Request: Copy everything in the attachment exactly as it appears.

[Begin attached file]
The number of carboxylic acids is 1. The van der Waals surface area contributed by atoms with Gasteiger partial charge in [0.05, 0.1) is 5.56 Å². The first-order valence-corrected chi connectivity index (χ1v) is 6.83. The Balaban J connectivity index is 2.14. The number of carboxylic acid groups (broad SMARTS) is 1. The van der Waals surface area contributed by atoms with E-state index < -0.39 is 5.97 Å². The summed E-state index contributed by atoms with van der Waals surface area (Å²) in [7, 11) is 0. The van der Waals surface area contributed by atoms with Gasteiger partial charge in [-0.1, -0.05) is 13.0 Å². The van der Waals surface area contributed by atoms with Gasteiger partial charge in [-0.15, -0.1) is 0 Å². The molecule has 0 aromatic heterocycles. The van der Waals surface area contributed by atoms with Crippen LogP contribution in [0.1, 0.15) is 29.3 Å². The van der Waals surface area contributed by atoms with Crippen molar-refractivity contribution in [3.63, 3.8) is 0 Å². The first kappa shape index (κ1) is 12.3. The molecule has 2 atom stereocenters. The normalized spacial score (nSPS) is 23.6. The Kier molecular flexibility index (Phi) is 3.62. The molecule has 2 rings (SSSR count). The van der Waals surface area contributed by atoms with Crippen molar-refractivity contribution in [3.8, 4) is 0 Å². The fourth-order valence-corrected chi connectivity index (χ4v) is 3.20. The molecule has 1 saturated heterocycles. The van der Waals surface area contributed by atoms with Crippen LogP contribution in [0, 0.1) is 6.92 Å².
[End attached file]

The number of carboxylic acids is 1. The van der Waals surface area contributed by atoms with Gasteiger partial charge in [0.05, 0.1) is 5.56 Å². The first-order valence-corrected chi connectivity index (χ1v) is 6.83. The Balaban J connectivity index is 2.14. The number of carboxylic acid groups (broad SMARTS) is 1. The van der Waals surface area contributed by atoms with E-state index < -0.39 is 5.97 Å². The summed E-state index contributed by atoms with van der Waals surface area (Å²) in [7, 11) is 0. The van der Waals surface area contributed by atoms with Gasteiger partial charge in [-0.1, -0.05) is 13.0 Å². The van der Waals surface area contributed by atoms with Gasteiger partial charge in [-0.15, -0.1) is 0 Å². The molecule has 0 aromatic heterocycles. The van der Waals surface area contributed by atoms with Crippen LogP contribution in [0.1, 0.15) is 29.3 Å². The van der Waals surface area contributed by atoms with Crippen molar-refractivity contribution in [3.63, 3.8) is 0 Å². The first kappa shape index (κ1) is 12.3. The molecule has 2 atom stereocenters. The normalized spacial score (nSPS) is 23.6. The Kier molecular flexibility index (Phi) is 3.62. The molecule has 2 rings (SSSR count). The van der Waals surface area contributed by atoms with Crippen molar-refractivity contribution in [3.8, 4) is 0 Å². The fourth-order valence-corrected chi connectivity index (χ4v) is 3.20. The molecule has 1 saturated heterocycles. The van der Waals surface area contributed by atoms with Crippen LogP contribution in [0, 0.1) is 6.92 Å².